Therefore, to combine in-house expertise and external agility, Nestle started to apply Open Innovation to develop new products and service as early as 2006. There could be three levers of partnership: (1) University and research institute; (2) Start-ups; (3) Strategic partners and customers. At the early stage, the partnership was mostly about technology solution development together with research institutes.
In 2013, Nestle started collaboration with startups by launching the Silicon Valley Innovation Outpost (SVIO) in the San Francisco Bay Area. There an internal Nestle team with very experienced marketing and technical experts worked together with Silicon Valley early-stage entrepreneurs to on innovative on-line services and products for worldwide consumers.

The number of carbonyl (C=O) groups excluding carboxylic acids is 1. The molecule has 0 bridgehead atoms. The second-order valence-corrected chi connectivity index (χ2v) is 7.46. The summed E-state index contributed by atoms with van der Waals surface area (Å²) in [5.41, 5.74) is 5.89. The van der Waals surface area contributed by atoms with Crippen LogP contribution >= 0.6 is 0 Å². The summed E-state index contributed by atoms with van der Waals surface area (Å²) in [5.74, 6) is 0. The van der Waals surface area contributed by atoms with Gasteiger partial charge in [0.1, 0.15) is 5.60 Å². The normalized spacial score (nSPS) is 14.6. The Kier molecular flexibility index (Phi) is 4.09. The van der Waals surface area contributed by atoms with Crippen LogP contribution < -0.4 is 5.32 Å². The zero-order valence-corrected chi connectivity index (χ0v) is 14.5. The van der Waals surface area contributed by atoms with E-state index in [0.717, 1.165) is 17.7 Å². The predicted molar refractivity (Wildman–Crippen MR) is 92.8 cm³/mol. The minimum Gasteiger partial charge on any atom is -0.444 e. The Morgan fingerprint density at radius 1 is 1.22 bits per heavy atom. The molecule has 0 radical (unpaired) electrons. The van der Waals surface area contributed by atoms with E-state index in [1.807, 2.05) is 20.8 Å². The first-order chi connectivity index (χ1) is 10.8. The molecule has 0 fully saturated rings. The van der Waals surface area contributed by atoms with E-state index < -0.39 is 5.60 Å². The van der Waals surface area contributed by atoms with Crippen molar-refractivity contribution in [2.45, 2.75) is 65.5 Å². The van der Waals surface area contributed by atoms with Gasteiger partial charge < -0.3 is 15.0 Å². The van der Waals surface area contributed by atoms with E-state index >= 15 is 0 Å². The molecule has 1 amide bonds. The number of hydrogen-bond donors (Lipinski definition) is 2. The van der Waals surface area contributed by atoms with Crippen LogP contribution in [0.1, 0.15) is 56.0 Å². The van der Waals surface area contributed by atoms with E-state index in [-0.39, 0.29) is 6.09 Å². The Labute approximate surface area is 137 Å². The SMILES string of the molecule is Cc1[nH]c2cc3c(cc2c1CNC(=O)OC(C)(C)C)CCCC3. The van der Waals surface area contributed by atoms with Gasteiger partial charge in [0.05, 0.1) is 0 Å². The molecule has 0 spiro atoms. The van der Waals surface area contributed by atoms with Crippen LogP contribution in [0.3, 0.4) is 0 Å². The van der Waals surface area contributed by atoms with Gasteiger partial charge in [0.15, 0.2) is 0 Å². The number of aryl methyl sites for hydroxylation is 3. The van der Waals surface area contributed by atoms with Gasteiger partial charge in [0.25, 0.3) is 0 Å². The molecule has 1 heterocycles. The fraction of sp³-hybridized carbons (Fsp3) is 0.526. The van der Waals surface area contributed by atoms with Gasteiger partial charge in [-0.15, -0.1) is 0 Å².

In 2016, Nestle launched the Henri@Nestle program. It is an open innovation platform where Nestle publishes its business challenges around nutrition, health and wellness. The expectation and strategic importance for each challenge are articulated on the website and each project will be published for 45 days. Start-ups could review the challenges and apply by submiting their proposed solutions on-line. Later the proposed solutions will be reviewed and selected to pitch. This program enables Nestle to open it’s challenge for worldwide startups.
Exhibit-1: Projects published on Henri@Nestle for startups to apply with solution